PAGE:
You’d think that buying real estate in New York City is a good investment — and, for the most part, it is. Data from Redfin, for instance, shows the median sale price of townhouses in NYC rising over the last five years. And even in the midst of a challenging real estate market, this year has brought some tales of significant profits made from real estate sales.
They just don’t seem to be happening at the Plaza.
A 2008 New York Times article by Christine Haughney explored the aftermath of the Plaza Hotel’s temporary closure beginning in 2005, when some of its space became condos. Even after it reopened and the condos found buyers, something seemed a bit off. “Buyers have closed on nearly 100 apartments,” wrote Haughney. “Yet for the most part, no one is home.”
More than a decade later, some of those who did buy condos in the Plaza are feeling some buyer’s remorse. That’s one of the big takeaways from Kim Velsey’s reporting at Curbed, which chronicles a number of Plaza condo residents who have sold their eight-figure homes for a loss. “For many,” Velsey writes, “owning an apartment at the fabled hotel has meant losing money or at best breaking even on resale.”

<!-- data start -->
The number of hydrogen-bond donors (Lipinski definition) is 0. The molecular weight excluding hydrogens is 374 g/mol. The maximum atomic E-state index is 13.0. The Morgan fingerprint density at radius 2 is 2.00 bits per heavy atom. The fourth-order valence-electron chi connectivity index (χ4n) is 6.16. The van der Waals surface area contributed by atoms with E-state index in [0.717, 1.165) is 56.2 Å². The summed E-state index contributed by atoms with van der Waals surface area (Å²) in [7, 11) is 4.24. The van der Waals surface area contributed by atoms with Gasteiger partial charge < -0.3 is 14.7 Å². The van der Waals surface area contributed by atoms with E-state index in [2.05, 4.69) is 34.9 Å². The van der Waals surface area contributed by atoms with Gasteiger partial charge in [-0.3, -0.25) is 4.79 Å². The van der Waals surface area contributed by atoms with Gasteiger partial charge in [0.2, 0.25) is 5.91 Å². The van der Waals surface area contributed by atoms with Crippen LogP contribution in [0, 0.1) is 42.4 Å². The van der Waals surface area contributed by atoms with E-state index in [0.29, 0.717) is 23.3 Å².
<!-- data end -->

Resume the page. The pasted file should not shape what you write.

The Plaza has a great location, a storied history and plenty of money invested in its transformation. What went wrong? Velsey notes that part of it is the way that it reopened at around the same time as 15 Central Park West, which seems to have done much better in terms of investment status. Some of that, Velsey writes, has to do with the Plaza’s landmark status, which put some constraints on how it could be renovated.
Does Manhattan Have a Luxury Real Estate Problem?The borough’s most expensive residences aren’t selling as well as you might expect
Another factor playing into the Plaza’s troubles is the way it lost the luxury condo version of new car smell shortly after it opened. “There are buildings that maintain their value, like the Robert A.M. Stern buildings,” one real estate broker told Curbed. “But most other buildings have their day and that’s it.”
It’s a surreal development in the second act of an iconic Manhattan building. Still, apparently it’s not the only piece of high-end real estate in the area having trouble.
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